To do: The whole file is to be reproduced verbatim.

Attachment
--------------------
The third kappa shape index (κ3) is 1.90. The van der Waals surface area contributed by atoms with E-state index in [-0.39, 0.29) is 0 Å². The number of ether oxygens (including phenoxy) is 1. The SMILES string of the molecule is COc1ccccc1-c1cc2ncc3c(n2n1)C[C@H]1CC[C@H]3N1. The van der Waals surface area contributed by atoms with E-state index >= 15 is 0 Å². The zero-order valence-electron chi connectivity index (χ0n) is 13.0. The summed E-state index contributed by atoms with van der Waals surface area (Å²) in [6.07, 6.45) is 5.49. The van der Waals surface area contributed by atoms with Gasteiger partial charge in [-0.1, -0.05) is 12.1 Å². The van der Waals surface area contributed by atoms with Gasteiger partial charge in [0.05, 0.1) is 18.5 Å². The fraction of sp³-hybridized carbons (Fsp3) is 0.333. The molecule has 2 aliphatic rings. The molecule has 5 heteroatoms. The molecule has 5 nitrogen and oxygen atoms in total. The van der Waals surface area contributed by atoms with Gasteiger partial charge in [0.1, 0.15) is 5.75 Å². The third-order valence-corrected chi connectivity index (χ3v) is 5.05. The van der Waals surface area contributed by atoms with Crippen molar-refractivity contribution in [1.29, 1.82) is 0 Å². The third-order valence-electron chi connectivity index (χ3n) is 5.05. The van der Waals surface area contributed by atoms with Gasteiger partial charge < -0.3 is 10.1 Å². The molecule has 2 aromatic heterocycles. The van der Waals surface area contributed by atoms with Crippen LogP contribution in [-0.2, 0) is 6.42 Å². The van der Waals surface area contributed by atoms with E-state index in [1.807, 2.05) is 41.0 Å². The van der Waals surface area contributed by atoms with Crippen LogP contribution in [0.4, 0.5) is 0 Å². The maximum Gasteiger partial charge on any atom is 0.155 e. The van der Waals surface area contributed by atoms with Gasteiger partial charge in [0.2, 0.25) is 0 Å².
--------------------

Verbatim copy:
The third kappa shape index (κ3) is 1.90. The van der Waals surface area contributed by atoms with E-state index in [-0.39, 0.29) is 0 Å². The number of ether oxygens (including phenoxy) is 1. The SMILES string of the molecule is COc1ccccc1-c1cc2ncc3c(n2n1)C[C@H]1CC[C@H]3N1. The van der Waals surface area contributed by atoms with E-state index >= 15 is 0 Å². The zero-order valence-electron chi connectivity index (χ0n) is 13.0. The summed E-state index contributed by atoms with van der Waals surface area (Å²) in [6.07, 6.45) is 5.49. The van der Waals surface area contributed by atoms with Gasteiger partial charge in [-0.1, -0.05) is 12.1 Å². The van der Waals surface area contributed by atoms with Gasteiger partial charge in [0.05, 0.1) is 18.5 Å². The fraction of sp³-hybridized carbons (Fsp3) is 0.333. The molecule has 2 aliphatic rings. The molecule has 5 heteroatoms. The molecule has 5 nitrogen and oxygen atoms in total. The van der Waals surface area contributed by atoms with Gasteiger partial charge in [0.1, 0.15) is 5.75 Å². The third-order valence-corrected chi connectivity index (χ3v) is 5.05. The van der Waals surface area contributed by atoms with Crippen molar-refractivity contribution in [1.29, 1.82) is 0 Å². The third-order valence-electron chi connectivity index (χ3n) is 5.05. The van der Waals surface area contributed by atoms with Gasteiger partial charge < -0.3 is 10.1 Å². The molecule has 2 aromatic heterocycles. The van der Waals surface area contributed by atoms with Crippen LogP contribution in [-0.2, 0) is 6.42 Å². The van der Waals surface area contributed by atoms with E-state index in [1.807, 2.05) is 41.0 Å². The van der Waals surface area contributed by atoms with Crippen LogP contribution in [0.4, 0.5) is 0 Å². The maximum Gasteiger partial charge on any atom is 0.155 e. The van der Waals surface area contributed by atoms with Gasteiger partial charge in [0.2, 0.25) is 0 Å².